Smokers are more likely to experience problems after total hip or knee replacement surgeries than their non-smoking peers, according to a new study from New York University’s Langone Medical Center. The study found that patients who quit smoking before undergoing a joint replacement procedure had better surgical outcomes and were less likely to require follow-up surgeries or experience complications.
Researchers gathered over 100 volunteers who were slated to undergo either total knee or hip replacement surgery and were current smokers. These participants were enrolled in a smoking cessation program that included four counseling sessions conducted via telephone as well as a nicotine replacement therapy as needed.
Less than 50 participants completed the full program before their surgery, but those who did reduced their smoking by an average greater than 10.5 cigarettes per day. Those who started the program but did not see it through fully were able to cut their smoking by approximately five cigarettes a day, while those who did not try to quit using the program smoked two fewer cigarettes per day before their surgery. Those who had managed to quit smoking before their surgery not only had a better surgical outcome, but were also less likely to experience post-surgery issues such as hospital readmission, surgical site infections, blood clots, pneumonia, stroke, and urinary tract infections.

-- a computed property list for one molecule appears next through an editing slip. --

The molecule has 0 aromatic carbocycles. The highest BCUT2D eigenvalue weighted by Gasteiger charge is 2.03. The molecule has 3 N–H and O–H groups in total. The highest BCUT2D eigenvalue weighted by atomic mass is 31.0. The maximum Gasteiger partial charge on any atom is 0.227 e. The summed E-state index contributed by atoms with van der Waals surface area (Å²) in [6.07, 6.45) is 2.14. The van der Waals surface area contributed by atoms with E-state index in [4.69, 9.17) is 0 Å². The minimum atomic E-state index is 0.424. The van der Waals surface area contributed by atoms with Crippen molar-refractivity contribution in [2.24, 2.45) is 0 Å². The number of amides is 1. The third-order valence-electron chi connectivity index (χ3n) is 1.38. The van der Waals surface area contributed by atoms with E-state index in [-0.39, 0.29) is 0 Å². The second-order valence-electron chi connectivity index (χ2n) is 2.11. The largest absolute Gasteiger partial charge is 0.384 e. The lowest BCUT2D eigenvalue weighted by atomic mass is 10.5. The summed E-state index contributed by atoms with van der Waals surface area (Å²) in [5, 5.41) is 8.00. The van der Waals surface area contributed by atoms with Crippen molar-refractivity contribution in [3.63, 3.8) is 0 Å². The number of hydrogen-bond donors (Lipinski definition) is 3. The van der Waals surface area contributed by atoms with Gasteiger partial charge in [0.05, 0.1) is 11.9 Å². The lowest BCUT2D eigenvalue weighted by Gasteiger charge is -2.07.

Patients who smoke and undergo a total joint replacement surgery were found to be 50 percent more likely to have complications during surgery than non-smokers, while those who had consumed tobacco within a month of their surgery were twice as likely to develop a deep surgical infection than those who didn’t.
The results of this study suggest that enrolling smokers in a smoking cessation program before surgery may be an effective method of bettering their surgical outcome and lowering their risk of experiencing complications. Professor of orthopedic surgery at NYU Langone and senior author of the study Dr. Richard Iorio explained, “By delaying surgery in high-risk patients until they enroll in a program to quit smoking, we are not only improving how the patient will do after surgery but eliminating some of the burdens on the health care system caused by poor outcomes and increases in costly reoperations.”